Salary rises for top public servants may be deferred

Minister for Public Expenditure Michael McGrath to run rule over top-level pay

Planned pay increases for the most senior public servants in July of this year, which would reverse cuts made during the financial crisis more than a decade ago, could be deferred or cancelled under plans by the Minister for Public Expenditure Michael McGrath to review top-level pay in the public service.

Mr McGrath indicated on Wednesday at the Oireachtas finance committee that he intended to establish an independent review group to examine the process for appointing top public servants and their salaries.

It is understood that as well as looking at how posts are filled, the new group will examine how more private sector applicants can be attracted to senior roles in the civil and public service.

Sources say the process is likely to have implications for the final “restoration” of the austerity era cuts for top earners in the civil and public service, due on July 1st. Under the Public Service Pay and Pensions Act 2017, those earning more than €150,000 are due the final phase of restoration on that date. The increases in salary due then are understood to be between 10-15 per cent, sources say, a measure that people in Government fear could lead to a public outcry.

Sources said the Minister would examine “options he has to adopt a revised approach to this issue” – though it remains for now a legal obligation. Other public servants have already seen their salaries restored to pre-austerity levels.

Robert Watt’s €300,000 salary

Separately it has emerged that senior civil servant Robert Watt’s salary is on course to top €300,000 in October when the last increase in the current public sector pay deal kicks in. The public sector pay deal increase is separate to the July financial crisis cuts reversal which does not apply to Mr Watt.

There has been controversy over the €81,000 pay rise Mr Watt received when he was appointed as the secretary general of the Department of Health on a permanent basis in April last year.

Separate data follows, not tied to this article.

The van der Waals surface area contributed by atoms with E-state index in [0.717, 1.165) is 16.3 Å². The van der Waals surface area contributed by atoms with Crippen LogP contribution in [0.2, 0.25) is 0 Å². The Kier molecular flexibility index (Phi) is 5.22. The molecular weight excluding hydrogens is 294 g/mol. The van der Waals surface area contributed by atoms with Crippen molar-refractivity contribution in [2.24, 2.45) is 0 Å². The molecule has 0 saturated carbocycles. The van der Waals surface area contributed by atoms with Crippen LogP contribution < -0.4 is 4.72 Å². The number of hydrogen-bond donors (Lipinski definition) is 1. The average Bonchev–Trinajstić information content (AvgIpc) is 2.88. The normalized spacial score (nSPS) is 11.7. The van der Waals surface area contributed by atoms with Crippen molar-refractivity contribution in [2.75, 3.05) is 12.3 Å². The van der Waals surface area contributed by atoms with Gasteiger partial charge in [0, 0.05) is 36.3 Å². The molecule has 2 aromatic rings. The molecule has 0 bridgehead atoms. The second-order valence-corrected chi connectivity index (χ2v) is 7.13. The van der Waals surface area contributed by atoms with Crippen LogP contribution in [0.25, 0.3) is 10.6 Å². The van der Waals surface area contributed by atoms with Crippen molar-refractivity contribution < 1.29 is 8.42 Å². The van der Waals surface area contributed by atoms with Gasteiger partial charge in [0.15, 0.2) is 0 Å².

Oireachtas finance committee chairman John McGuinness– who has been highly critical of the initial €81,000 pay increase for Mr Watt – has said he should not get further increases.

However, during an appearance at the committee on Mr McGrath said that further increases are part of the wider public sector pay deal and that excluding an individual is not the way collective agreements are done.

Mr McGuinness’s committee, along with the Public Accounts Committee, examined the issue of senior public sector executives’ pay following questions concerning the process involved in Mr Watt’s appointment to the Department of Health post on an interim basis in January 2021 pending an open competition for the permanent role.

The committees’ report found that the interim appointment and salary increase were arranged in an “ad hoc fashion following discussions among a small number of senior officials and members of the Government”.

Mr McGrath said on Wednesday that he has considered the report and his intention is to propose the establishment of an independent, external review panel to strengthen the recruitment process for senior public service posts including making recommendations on the process of determining terms and conditions for such posts.

Mr Watt said last April that he would waive the €81,000 increase “until the economy begins to recover and unemployment falls”.

It was confirmed last week that he was taking the full salary which at that point stood at €294,920 – including a civil service pay increase that kicked in last October. The department did not say when Mr Watt stopped waiving the increase.

Minister for Health Stephen Donnelly has since confirmed to Social Democrats co-leader Catherine Murphy that Mr Watt’s pay rose to €297,869 as of Tuesday under the Building Momentum public sector pay deal.

Mr McGrath confirmed another 1 per cent increase is due for civil servants from October 1st. Mr Watt’s salary is set to top the €300,000 mark at that point.